Stamp duty reserve tax
Stamp duty reserve tax (SDRT) was introduced by Finance Act 1986 to ensure that a charge equivalent to stamp duty would apply on the transfer of uncertificated securities. As there is no document transferring the shares in a paperless transaction, and therefore no document to stamp, without SDRT there would be no mechanism to collect the stamp duty.
In practice, the majority of SDRT is paid automatically on stock exchange transactions dealt with electronically via the UK Central Securities Depository (CREST). Analysis of the application of SDRT to financial market trading is not outlined further in this guidance note.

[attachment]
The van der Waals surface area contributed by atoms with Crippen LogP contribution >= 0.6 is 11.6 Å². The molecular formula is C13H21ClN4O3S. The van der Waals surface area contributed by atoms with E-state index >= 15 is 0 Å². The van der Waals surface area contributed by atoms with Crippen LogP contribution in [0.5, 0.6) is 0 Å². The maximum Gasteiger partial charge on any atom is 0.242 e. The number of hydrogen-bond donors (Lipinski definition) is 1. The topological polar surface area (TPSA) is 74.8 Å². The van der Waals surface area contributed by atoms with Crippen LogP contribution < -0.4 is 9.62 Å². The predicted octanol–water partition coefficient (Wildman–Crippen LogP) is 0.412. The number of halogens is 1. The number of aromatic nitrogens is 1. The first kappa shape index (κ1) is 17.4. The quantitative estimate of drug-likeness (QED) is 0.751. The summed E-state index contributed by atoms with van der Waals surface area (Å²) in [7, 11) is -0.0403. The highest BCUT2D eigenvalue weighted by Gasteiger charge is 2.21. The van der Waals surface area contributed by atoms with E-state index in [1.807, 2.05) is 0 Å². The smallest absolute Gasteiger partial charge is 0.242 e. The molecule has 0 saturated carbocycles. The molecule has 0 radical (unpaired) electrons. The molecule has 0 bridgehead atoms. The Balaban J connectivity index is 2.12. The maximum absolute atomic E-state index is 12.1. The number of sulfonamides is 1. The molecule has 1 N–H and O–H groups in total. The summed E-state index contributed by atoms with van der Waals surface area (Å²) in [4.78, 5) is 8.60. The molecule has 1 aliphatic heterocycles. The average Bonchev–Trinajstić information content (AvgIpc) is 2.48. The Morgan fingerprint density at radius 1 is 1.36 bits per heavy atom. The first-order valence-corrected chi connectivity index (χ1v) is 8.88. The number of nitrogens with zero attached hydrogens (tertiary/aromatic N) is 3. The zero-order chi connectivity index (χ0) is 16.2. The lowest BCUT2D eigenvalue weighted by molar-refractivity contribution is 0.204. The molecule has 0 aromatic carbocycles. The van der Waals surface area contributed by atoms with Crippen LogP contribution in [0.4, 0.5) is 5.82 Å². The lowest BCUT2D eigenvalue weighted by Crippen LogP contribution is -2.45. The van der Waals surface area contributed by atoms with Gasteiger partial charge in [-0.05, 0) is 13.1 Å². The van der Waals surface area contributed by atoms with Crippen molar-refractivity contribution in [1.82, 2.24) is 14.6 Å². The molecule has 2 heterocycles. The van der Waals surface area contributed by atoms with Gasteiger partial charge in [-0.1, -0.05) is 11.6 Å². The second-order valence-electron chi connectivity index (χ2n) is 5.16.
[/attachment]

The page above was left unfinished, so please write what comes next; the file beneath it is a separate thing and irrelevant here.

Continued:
Transfers of securities outside CREST are normally effected by a transfer document on which stamp duty is paid. This generally has the impact of cancelling any SDRT liability (see below). Nevertheless, taxpayers and advisers need to be aware of the potential application of SDRT where there are agreements to transfer securities, in particular looking out for situations where there is an agreement to which SDRT applies but no corresponding document which is subject to stamp duty. Without further planning, the SDRT liability would not be extinguished in such circumstances.
On 21 July 2020, the Government issued a call for evidence inviting views on the design for a new framework for stamp duty and stamp duty reserve tax, which will help inform a broader long-term modernisation of the regimes. The consultation closed on 13 October 2020.
SDRT applies where there is an unconditional agreement, whether documented or otherwise, to transfer 'chargeable